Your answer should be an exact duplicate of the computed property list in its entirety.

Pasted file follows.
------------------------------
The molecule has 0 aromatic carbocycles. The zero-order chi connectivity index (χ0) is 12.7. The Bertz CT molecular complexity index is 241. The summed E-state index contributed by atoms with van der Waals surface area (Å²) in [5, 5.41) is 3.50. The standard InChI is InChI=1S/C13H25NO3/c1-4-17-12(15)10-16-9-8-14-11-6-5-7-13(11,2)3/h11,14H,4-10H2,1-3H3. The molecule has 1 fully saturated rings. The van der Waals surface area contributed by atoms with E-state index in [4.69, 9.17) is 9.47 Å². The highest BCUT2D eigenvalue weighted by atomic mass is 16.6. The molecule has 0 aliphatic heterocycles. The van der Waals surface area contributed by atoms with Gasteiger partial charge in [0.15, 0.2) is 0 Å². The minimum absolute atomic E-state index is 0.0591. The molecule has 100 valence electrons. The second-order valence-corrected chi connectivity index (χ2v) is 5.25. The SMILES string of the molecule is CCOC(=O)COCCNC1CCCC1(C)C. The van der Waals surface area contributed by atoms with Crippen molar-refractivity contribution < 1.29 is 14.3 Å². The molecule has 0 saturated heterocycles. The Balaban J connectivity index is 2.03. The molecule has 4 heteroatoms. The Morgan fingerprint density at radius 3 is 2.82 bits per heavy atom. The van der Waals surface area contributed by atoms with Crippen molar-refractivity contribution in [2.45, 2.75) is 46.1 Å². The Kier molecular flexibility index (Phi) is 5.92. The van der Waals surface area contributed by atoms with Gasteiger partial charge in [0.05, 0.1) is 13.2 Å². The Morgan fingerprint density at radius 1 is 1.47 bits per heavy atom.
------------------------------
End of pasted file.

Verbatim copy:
The molecule has 0 aromatic carbocycles. The zero-order chi connectivity index (χ0) is 12.7. The Bertz CT molecular complexity index is 241. The summed E-state index contributed by atoms with van der Waals surface area (Å²) in [5, 5.41) is 3.50. The standard InChI is InChI=1S/C13H25NO3/c1-4-17-12(15)10-16-9-8-14-11-6-5-7-13(11,2)3/h11,14H,4-10H2,1-3H3. The molecule has 1 fully saturated rings. The van der Waals surface area contributed by atoms with E-state index in [4.69, 9.17) is 9.47 Å². The highest BCUT2D eigenvalue weighted by atomic mass is 16.6. The molecule has 0 aliphatic heterocycles. The van der Waals surface area contributed by atoms with Gasteiger partial charge in [0.15, 0.2) is 0 Å². The minimum absolute atomic E-state index is 0.0591. The molecule has 100 valence electrons. The second-order valence-corrected chi connectivity index (χ2v) is 5.25. The SMILES string of the molecule is CCOC(=O)COCCNC1CCCC1(C)C. The van der Waals surface area contributed by atoms with Crippen molar-refractivity contribution < 1.29 is 14.3 Å². The molecule has 0 saturated heterocycles. The Balaban J connectivity index is 2.03. The molecule has 4 heteroatoms. The Morgan fingerprint density at radius 3 is 2.82 bits per heavy atom. The van der Waals surface area contributed by atoms with Crippen molar-refractivity contribution in [2.45, 2.75) is 46.1 Å². The Kier molecular flexibility index (Phi) is 5.92. The van der Waals surface area contributed by atoms with Gasteiger partial charge in [0.05, 0.1) is 13.2 Å². The Morgan fingerprint density at radius 1 is 1.47 bits per heavy atom.